# What is the physical significance/interpretation of a vanishing Lie Derivative?

Imagine you have a vector field $\xi^\mu$. Imagine you have a coordinate system $x^\mu$ and want to define a new coordinate system

$$ x'^\mu = x^\mu + \varepsilon \xi^\mu $$ which we can also write as $$ x^\mu = x'^\mu - \varepsilon \xi^\mu $$ where $\varepsilon$ is tiny. What is the metric in the $x'^\mu$ frame? Well, $$ g'(x')_{\mu \nu} = \frac{\partial x^\alpha}{\partial x'^\mu} \frac{\partial x^\beta}{\partial x'^\nu}g(x)_{\alpha \beta} $$ and $$ \frac{\partial x^\alpha}{\partial x'^\mu} = \delta^\alpha_\mu - \varepsilon \partial_\mu\xi^\alpha $$ so, only keeping terms to the first order in $\varepsilon$, \begin{align*} g'(x + \varepsilon \xi)_{\mu \nu} &= (\delta^\alpha_\mu - \varepsilon \partial_\mu\xi^\alpha)(\delta^\beta_\nu - \varepsilon \partial_\nu\xi^\beta)g(x)_{\alpha \beta} \\ g'(x)_{\mu\nu} + \varepsilon \xi^\rho \partial_\rho g_{\mu \nu}(x)&= g(x)_{\mu \nu} - \varepsilon \partial_\mu\xi^\alpha g(x)_{\alpha \nu} - \varepsilon \partial_\nu\xi^\beta g(x)_{\mu \beta} \end{align*}

Therefore, under this infinitesimal diffeomorphism of translation along the vector field, we can see that the change in the metric at point $x$ is \begin{align*} \delta g_{\mu \nu} &= \tfrac{1}{\varepsilon}(g'(x)_{\mu \nu} - g(x)_{\mu \nu}) \\ &= -\xi^\rho \partial_\rho g_{\mu \nu} - \partial_\mu\xi^\alpha g_{\alpha \nu} - \partial_\nu\xi^\beta g_{\mu \beta}. \end{align*}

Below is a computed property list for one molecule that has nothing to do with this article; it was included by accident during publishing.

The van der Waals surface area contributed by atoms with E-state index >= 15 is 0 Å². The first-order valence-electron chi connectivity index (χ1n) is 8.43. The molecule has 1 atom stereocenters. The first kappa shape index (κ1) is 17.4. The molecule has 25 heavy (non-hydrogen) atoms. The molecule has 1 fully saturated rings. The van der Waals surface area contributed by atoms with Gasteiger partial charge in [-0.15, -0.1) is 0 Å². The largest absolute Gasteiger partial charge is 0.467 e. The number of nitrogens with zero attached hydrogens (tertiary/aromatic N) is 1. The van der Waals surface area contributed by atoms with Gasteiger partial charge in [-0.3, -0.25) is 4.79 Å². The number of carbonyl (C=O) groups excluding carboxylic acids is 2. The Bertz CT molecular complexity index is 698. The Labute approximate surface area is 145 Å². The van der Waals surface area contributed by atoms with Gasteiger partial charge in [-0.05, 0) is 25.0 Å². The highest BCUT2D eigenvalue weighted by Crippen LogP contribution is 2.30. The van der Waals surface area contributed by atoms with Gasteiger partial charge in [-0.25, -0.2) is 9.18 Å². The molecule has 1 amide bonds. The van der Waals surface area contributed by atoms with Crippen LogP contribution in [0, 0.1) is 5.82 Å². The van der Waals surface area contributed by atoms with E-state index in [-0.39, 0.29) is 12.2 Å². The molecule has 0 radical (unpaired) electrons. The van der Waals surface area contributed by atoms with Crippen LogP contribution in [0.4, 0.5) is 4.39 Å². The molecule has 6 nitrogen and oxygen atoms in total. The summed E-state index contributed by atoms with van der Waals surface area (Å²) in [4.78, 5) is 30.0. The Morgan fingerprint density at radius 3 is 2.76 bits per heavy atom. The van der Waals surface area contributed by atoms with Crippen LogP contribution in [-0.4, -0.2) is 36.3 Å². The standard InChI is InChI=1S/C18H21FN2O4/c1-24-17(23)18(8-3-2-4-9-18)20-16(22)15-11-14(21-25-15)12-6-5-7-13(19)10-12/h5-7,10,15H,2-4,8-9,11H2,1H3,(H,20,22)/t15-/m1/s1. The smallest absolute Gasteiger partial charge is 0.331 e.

Next, note that the Lie derivative of the metric along $\xi$ is \begin{align*} \mathcal{L}_\xi g_{\mu \nu} &= \nabla_\mu \xi_\nu + \nabla_\nu \xi_\mu \\&= g_{\nu \alpha} \nabla_\mu \xi^\alpha + g_{\beta \mu} \nabla_\nu \xi^\beta \\ &= \big( g_{\nu \alpha} \partial_\mu \xi^\alpha + \Gamma_{\nu \mu \rho} \xi^\rho \big) +\big( g_{\beta \mu} \partial_\nu \xi^\beta + \Gamma_{\mu \nu \rho }\xi^\rho\big) \\ &= g_{\nu \alpha} \partial_\mu \xi^\alpha + g_{\beta \mu} \partial_\nu \xi^\beta + \big( \Gamma_{\nu \mu \rho} + \Gamma_{\mu \nu \rho } \big) \xi^\rho \\ &= g_{\nu \alpha} \partial_\mu \xi^\alpha + g_{\beta \mu} \partial_\nu \xi^\beta + \partial_\rho g_{\mu \nu} \xi^\rho \\ &= -\delta g_{\mu \nu} \end{align*}

So we have now seen the interpretation: the Lie derivative of the metric along the vector field is the infinitesimal change of the metric under the tiny diffeomorphism of a translation along that vector field.

In fact, this is in general intepretation of the Lie derivative of any tensor, it's just the change in the tensor under the tiny diffeomorphism $x^\mu \mapsto x^\mu + \varepsilon \xi^\mu$.

For a concise introduction, consult section 1.4 of Eric Poisson's book "A Relativist's Toolkit." Lie differentiation is actually a more "primative" operation than covariant differentiation. You don't need a metric or Christoffel symbols to define it. However, it can also be written in terms of covariant derivatives, which is fortunate. When $\xi$ is a "symmetry" of our metric, then the metric doesn't change under this transformation.